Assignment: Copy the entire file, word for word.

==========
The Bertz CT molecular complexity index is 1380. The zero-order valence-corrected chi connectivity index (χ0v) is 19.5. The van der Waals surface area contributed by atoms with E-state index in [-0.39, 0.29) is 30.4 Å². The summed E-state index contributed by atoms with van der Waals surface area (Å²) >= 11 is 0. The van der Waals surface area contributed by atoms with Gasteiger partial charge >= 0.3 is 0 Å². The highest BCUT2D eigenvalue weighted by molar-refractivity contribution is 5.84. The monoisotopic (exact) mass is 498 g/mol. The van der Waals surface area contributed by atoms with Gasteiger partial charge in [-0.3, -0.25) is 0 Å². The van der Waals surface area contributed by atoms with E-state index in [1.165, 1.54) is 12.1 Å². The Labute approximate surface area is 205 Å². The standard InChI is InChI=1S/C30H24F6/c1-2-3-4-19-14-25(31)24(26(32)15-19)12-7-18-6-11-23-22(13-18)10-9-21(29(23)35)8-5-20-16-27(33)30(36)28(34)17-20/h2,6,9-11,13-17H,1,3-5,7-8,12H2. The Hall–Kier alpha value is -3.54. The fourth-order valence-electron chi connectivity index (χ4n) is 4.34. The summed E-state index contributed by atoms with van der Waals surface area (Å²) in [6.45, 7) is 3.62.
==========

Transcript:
The Bertz CT molecular complexity index is 1380. The zero-order valence-corrected chi connectivity index (χ0v) is 19.5. The van der Waals surface area contributed by atoms with E-state index in [-0.39, 0.29) is 30.4 Å². The summed E-state index contributed by atoms with van der Waals surface area (Å²) >= 11 is 0. The van der Waals surface area contributed by atoms with Gasteiger partial charge >= 0.3 is 0 Å². The highest BCUT2D eigenvalue weighted by molar-refractivity contribution is 5.84. The monoisotopic (exact) mass is 498 g/mol. The van der Waals surface area contributed by atoms with Gasteiger partial charge in [-0.3, -0.25) is 0 Å². The van der Waals surface area contributed by atoms with E-state index in [1.165, 1.54) is 12.1 Å². The Labute approximate surface area is 205 Å². The standard InChI is InChI=1S/C30H24F6/c1-2-3-4-19-14-25(31)24(26(32)15-19)12-7-18-6-11-23-22(13-18)10-9-21(29(23)35)8-5-20-16-27(33)30(36)28(34)17-20/h2,6,9-11,13-17H,1,3-5,7-8,12H2. The Hall–Kier alpha value is -3.54. The fourth-order valence-electron chi connectivity index (χ4n) is 4.34. The summed E-state index contributed by atoms with van der Waals surface area (Å²) in [6.45, 7) is 3.62.